Experiments on effects of interspecific competition on population recovery
What we are doing here is an investigation of recovery of populations of Daphnia magna competing with Culex pipiens larvae after pesticide multiple-exposure.
Despite the large amount of data available on the effects of different substances on the cladocerans Daphnia magna, it is often unclear how the measured effects on the individual level (e.g. survival or growth) express at population level, which is the primary aim of protection. Moreover, the effects of toxicants in laboratory conditions are usually examined on one species of test organisms but the results are far from being realistic because usually, in nature, animals potentially struggle in interspecific or an intraspecific competition. That means that interaction between populations is likely to be of crucial importance to obtain a response to toxicants’ activity.
Since these indirect effects of population interactions are frequently observed in nature, a realistic risk assessment needs to take into consideration these processes to lead to an efficient management and a better protection of species. Intraspecific competition for example can increase the sensitivity of populations or delay the recovery after a pulse exposure and the duration of the recovery process in particular (Liess, 2002; Liess and Foit, inpress).
The experiment we are about to start will include the populations of Daphnia magna and Culex pipiens exposed to several short pulses of a pesticide. The experiment has been preceded by individual tests on the organisms separately in order to get a better understanding of the sensitivity of the two test organisms and the LOEC of the substances.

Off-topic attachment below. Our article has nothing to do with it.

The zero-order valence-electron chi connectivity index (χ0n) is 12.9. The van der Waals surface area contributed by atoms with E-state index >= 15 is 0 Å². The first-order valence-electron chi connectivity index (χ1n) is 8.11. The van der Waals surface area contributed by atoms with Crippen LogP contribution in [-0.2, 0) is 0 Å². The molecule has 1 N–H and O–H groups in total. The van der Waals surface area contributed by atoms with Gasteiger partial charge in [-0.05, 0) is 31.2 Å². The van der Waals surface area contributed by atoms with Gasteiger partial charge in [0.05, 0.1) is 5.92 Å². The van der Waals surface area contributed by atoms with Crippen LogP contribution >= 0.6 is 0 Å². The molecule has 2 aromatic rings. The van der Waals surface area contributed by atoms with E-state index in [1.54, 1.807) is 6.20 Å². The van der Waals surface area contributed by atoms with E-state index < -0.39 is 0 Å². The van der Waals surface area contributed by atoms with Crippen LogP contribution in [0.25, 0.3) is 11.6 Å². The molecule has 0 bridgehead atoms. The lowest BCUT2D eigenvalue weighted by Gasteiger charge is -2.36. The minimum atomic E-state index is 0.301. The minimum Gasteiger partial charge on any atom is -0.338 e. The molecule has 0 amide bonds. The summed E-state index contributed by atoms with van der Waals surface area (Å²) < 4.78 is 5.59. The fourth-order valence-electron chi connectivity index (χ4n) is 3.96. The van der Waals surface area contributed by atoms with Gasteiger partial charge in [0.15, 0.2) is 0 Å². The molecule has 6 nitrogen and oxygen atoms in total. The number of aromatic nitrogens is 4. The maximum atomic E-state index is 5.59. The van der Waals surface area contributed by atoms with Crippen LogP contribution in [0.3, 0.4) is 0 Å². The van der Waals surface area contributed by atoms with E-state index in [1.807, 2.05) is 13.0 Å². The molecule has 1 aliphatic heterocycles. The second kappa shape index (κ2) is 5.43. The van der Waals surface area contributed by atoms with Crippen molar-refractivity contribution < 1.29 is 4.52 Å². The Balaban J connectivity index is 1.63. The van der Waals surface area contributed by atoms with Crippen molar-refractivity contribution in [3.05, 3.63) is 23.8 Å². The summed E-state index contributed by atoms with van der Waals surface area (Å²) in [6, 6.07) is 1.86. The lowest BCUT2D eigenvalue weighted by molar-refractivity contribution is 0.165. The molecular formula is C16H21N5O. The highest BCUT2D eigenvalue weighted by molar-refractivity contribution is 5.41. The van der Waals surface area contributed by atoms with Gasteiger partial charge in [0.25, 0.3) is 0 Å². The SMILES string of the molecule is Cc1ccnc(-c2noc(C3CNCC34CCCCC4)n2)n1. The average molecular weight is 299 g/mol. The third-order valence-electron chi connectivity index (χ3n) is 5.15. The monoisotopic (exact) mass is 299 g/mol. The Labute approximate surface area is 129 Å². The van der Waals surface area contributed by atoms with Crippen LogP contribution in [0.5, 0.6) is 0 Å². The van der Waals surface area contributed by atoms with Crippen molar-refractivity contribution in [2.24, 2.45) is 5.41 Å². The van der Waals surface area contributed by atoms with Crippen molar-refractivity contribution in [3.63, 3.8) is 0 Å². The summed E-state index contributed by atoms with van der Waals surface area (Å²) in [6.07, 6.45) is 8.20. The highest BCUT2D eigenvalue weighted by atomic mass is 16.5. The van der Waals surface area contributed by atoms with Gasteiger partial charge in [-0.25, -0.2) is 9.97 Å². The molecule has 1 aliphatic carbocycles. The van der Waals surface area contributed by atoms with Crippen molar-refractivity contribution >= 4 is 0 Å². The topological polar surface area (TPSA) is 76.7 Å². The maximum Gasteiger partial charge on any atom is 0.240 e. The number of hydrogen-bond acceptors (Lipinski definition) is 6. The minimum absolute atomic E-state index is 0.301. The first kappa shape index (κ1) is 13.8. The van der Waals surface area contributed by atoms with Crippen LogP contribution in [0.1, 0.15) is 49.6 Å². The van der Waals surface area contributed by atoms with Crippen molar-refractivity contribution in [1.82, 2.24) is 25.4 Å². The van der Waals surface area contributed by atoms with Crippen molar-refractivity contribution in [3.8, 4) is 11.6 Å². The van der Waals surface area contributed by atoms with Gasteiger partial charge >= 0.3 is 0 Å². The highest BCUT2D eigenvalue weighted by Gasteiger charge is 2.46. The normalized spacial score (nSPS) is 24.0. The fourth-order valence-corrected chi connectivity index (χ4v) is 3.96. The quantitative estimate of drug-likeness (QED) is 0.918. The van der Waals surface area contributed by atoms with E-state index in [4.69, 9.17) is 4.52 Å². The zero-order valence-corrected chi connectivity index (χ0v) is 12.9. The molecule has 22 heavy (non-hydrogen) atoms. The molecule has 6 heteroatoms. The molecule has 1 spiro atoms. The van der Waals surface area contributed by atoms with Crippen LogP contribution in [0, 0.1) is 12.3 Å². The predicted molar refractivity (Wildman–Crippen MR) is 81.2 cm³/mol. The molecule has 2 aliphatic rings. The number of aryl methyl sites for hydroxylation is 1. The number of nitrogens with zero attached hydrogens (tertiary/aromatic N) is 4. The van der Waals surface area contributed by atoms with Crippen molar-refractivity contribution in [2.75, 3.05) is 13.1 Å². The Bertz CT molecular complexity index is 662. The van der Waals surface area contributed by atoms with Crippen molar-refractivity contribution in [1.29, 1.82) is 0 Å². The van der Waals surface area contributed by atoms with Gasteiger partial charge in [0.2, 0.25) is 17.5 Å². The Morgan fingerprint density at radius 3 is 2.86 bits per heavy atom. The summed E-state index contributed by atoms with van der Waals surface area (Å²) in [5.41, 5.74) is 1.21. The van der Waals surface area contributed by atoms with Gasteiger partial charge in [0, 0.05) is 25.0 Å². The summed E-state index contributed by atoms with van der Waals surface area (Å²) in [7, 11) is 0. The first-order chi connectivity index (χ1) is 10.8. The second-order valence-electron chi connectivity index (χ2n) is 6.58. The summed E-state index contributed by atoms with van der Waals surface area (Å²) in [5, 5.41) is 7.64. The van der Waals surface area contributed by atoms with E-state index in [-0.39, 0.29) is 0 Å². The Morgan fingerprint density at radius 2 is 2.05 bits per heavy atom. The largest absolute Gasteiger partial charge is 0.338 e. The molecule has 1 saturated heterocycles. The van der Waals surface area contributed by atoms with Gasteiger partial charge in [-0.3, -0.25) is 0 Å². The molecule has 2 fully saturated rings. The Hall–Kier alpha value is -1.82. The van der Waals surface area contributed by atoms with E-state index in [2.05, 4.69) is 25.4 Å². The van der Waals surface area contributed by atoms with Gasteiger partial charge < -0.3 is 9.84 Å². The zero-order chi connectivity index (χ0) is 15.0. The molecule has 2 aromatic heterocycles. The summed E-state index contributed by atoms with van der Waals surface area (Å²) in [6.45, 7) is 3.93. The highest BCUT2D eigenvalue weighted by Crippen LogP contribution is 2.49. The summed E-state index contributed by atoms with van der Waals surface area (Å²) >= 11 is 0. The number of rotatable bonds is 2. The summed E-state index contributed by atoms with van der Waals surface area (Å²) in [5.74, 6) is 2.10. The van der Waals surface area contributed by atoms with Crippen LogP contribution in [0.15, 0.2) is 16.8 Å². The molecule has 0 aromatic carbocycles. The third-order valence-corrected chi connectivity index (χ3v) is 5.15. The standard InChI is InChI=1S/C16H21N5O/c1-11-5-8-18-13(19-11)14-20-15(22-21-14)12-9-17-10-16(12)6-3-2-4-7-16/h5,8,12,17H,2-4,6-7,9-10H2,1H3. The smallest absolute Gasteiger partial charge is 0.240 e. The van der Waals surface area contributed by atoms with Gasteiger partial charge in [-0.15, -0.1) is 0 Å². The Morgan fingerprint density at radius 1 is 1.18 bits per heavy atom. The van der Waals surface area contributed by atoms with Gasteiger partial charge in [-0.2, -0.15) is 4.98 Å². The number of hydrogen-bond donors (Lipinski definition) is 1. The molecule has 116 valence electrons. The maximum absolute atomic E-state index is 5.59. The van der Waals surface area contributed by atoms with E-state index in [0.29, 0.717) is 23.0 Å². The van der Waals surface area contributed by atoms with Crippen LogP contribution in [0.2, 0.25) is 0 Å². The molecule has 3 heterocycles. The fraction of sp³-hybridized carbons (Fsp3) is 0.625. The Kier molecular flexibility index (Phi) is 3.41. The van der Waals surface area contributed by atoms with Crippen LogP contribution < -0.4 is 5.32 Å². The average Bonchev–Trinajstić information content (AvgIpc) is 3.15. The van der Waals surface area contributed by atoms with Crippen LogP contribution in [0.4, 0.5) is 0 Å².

Then we will test the effects of four different concentrations on Daphnia magna both with and without the presence of the competing species Culex pipiens.
In the test system developed by our department we can maintain and breed for long periods populations of D. magna inside of controlled nanocosms. The populations of D. magna and C. pipiens are monitored every 3 or 4 days by image analysis and endpoints like abundance and biomass, but also size class distibutions, are estimated.
This project is carried out by Ida Dolciotti: “Now I am looking forward to meeting the candidate for Daphnia-2 that will develop and test a corresponding individual-based community model based on my tests. In the meanwhile I am starting to learn a bit about modeling and software for modeling“.